В 1922 году фирма ЕАВ была преобразована в SIMB ("Societe Industrielle des METAUX et du Bois"), в которой под руководством нового главного конструктора Жана Хуберта был спроектирован прототип истребителя - свободнонесущий низкоплан Bernard
10. В 1926-1927 годах фирма была преобразована в SAB ("Societe des Avions Bernard"), первым самолетом которой стал Bernard 20.
Bernard 12 отличался от Bernard 10 конструкцией шасси, звездообразным мотором, установленным вместо V-образного, и более мощным пулеметным вооружением. Первый полет Bernard 12 выполнил в мае 1926 года с двигателем Gnome-Rhone (Bristol) Jupiter. Самолет запустили в производство как C.1 (Chasse monoplace - одноместный истребитель), оснастив его двигателем Hispano-Suiza или Lorraine мощностью 500 л. с. В 1920-е годы французские военные с сомнением относились к идее истребителя-моноплана, а потому дальнейшие работы по истребителям марки Bernard развития не получили.
Тип: одноместный истребитель
Силовая установка: один звездообразный мотор Gnome-Rhone (Bristol) Jupiter 9Ab мощностью 420л.с.(313кВт)
Характеристики: максимальная скорость на оптимальной высоте 265 км/ч; практический потолок 8000 м
Масса: пустого 910 кг; нормальная взлетная 1540 кг
Размеры: размах крыла 12,00 длина 7,20 м; высота 2,70 м; площадь крыла 21,00 MJ
Вооружение: два фиксированных стреляющих вперед 7,7-мм пулемета Vickers в носовой части фюзеляжа и два 7,7-мм пулемета Vickers в носке крыла
Flight, February 1923
SOCIETE INDUSTRIELLE DES METAUX ET DU BOIS ("Ferbois"), La Courneuve (Seine)
PROBABLY it is not too much to say that the cantilever monoplane, exhibited by the S.I.M.B. firm, which is, we understand, a reorganisation of the firm known previously as Adolphe Bernard; was the most interesting machine at the Paris Aero Show. Whether or not one agrees with the forms of construction employed, the machine at any rate represented a serious attempt to carry metal construction to its logical conclusion. The problem had, throughout, been attacked purely from a metal point of view, so to speak, and the design was not, like so many others, confined to taking an ordinary aeroplane and substituting, part for part, metal members for the previous wooden ones. It was quite evident that the designer had started with the intention of producing a machine entirely of metal, and had then thought of the machine in such terms as should utilise the material to the best possible advantage.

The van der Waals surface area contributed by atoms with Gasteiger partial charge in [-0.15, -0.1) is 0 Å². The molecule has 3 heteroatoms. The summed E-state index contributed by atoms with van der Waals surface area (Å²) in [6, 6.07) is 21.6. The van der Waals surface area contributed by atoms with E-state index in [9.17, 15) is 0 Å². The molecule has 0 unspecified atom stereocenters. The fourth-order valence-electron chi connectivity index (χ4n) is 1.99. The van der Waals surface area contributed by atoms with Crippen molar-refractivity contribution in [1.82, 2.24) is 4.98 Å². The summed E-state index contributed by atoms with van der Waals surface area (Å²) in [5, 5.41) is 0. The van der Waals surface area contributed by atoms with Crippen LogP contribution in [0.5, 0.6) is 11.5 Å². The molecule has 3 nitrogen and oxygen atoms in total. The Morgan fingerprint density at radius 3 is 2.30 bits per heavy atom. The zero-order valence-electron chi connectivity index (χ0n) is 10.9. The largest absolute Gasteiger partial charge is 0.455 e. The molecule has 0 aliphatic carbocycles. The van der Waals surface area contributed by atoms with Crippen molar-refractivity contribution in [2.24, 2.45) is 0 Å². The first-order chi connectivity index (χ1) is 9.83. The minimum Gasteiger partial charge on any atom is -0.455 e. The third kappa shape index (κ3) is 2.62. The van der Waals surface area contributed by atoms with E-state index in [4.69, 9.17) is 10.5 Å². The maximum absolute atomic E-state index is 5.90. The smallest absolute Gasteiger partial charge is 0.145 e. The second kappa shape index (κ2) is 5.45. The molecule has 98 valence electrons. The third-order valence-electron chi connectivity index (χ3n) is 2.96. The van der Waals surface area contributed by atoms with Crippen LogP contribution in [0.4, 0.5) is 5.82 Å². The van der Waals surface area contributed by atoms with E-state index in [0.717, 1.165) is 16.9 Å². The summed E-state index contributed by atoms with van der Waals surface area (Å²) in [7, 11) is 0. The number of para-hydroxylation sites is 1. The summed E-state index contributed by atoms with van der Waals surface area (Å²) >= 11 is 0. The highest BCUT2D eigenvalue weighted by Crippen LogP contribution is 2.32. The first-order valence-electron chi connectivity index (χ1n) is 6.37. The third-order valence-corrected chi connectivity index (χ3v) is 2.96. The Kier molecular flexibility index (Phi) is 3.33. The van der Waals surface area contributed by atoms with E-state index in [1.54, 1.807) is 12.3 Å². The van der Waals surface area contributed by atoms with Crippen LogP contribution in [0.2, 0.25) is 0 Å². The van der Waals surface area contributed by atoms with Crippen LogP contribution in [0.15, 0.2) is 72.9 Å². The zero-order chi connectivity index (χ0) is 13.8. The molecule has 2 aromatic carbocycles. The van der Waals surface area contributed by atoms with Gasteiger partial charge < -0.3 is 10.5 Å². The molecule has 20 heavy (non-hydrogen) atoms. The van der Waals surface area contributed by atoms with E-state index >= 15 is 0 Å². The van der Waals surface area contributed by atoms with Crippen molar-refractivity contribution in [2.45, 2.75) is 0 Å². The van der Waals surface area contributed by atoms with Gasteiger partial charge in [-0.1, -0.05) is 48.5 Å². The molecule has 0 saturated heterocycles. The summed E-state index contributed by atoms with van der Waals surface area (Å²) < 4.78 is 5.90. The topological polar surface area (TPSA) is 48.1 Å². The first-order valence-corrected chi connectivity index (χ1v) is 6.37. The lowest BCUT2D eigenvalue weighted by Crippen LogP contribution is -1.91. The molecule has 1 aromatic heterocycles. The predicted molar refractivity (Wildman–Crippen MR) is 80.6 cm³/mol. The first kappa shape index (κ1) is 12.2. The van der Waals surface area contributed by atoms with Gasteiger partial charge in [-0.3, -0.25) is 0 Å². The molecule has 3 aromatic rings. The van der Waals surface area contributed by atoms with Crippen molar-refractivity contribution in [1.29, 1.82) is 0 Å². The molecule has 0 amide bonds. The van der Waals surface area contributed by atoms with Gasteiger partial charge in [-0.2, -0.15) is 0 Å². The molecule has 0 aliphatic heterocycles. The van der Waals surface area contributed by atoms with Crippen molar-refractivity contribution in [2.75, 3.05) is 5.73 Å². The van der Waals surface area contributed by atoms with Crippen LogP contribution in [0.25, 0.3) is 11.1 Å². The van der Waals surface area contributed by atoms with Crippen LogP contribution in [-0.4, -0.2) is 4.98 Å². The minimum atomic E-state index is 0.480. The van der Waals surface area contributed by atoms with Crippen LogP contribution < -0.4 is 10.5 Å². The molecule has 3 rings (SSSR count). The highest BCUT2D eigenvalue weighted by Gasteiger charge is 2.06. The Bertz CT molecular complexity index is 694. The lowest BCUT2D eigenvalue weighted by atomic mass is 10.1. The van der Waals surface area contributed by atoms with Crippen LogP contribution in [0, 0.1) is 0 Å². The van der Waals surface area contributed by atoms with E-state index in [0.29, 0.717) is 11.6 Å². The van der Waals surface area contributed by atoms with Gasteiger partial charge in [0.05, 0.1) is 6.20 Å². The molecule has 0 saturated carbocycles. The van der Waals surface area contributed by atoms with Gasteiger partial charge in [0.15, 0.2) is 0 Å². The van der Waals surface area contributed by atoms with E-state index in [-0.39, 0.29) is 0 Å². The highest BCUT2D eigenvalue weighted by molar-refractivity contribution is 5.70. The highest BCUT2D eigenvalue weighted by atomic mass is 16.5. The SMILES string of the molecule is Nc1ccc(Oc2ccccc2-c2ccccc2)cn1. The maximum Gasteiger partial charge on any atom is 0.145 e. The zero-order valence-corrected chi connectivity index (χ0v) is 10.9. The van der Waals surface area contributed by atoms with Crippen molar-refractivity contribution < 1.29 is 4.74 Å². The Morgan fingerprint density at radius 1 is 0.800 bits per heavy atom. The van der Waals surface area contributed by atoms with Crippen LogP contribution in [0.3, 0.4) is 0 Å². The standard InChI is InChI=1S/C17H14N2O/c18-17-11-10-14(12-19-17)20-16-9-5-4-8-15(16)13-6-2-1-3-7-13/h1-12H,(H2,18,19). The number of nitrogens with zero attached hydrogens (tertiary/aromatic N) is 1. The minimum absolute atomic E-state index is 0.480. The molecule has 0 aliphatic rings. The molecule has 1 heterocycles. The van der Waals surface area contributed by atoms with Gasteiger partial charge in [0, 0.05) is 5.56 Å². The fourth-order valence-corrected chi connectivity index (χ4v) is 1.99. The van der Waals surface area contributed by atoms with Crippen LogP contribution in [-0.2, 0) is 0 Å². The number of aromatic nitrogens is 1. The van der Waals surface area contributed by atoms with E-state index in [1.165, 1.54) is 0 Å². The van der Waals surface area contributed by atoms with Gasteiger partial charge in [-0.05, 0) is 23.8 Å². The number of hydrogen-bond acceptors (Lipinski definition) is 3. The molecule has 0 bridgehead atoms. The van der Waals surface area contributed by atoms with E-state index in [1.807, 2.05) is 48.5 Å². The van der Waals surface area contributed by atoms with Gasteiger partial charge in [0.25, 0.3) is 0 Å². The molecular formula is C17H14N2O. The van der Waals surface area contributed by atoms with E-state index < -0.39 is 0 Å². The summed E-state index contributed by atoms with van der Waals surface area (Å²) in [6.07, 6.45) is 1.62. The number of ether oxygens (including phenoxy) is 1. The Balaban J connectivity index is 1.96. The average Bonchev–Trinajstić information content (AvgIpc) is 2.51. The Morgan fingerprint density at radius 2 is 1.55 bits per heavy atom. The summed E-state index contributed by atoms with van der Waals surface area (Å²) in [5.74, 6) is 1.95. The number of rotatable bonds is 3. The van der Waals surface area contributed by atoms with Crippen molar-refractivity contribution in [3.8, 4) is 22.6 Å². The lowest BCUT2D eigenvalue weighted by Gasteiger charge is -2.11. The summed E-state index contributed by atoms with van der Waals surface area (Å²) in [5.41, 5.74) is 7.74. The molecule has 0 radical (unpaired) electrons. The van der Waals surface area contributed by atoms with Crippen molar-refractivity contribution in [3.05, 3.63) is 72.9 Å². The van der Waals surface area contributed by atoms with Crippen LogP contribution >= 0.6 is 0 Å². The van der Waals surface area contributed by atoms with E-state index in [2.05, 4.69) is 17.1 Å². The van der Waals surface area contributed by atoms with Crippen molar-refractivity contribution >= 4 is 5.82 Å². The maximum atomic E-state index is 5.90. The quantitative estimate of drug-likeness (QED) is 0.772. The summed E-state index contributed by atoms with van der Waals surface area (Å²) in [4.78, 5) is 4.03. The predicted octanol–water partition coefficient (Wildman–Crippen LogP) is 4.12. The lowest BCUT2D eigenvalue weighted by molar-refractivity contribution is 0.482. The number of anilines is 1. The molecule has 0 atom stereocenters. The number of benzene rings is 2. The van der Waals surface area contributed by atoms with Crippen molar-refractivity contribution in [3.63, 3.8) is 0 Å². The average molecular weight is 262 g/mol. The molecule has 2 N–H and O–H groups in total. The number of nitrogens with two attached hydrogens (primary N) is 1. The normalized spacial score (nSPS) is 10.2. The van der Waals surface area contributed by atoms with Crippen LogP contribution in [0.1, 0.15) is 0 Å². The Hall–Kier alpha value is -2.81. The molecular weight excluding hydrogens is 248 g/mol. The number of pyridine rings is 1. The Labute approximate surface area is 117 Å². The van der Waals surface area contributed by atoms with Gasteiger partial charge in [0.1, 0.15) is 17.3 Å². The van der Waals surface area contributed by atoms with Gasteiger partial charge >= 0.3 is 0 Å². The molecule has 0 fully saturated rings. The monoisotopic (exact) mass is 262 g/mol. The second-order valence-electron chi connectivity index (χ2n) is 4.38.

Very briefly explained, the fundamental principle upon which the designer of the Bernard type C-1 worked was to incorporate to as great extent as possible the outer covering as a stress-resisting part of the structure, and to adapt and simplify the internal framework accordingly. Thus one finds neither spars nor ribs in the ordinary sense of the terms, although members resembling, and performing the functions of, spars are employed in the wing structure. Similarly, in the fuselage the usual girder structure is absent, its place being taken by frames to which are attached the strips that form the covering or planking.
Dealing with the fuselage first, this is in section somewhat like a triangle with its corners rounded off, and its sides slightly curved. In other words, the sections are not unlike those of a sailing vessel, except that there are no hollows, but those occurring where the wings join the body. The frames are of box section Duralumin, and the covering strips, which are of shallow channel section, are riveted to the formers as well as to the U-section covering strips which bind together the flanges of adjoining channels. The fuselage is built up in three sections, the joints between which are covered by circumferential bands. The rear portion carries the tail, while the front portion, which is of heavy gauge Duralumin, serves as a main framework on which all the heavy stresses are concentrated, such as those from the undercarriage, wings, engine and pilot. This portion of the structure is in section somewhat like a cross, the base of which forms the undercarriage "leg," and the arms of which form the wing roots. Horizontally this cross extends forward to carry the engine and aft to support the pilot's seat.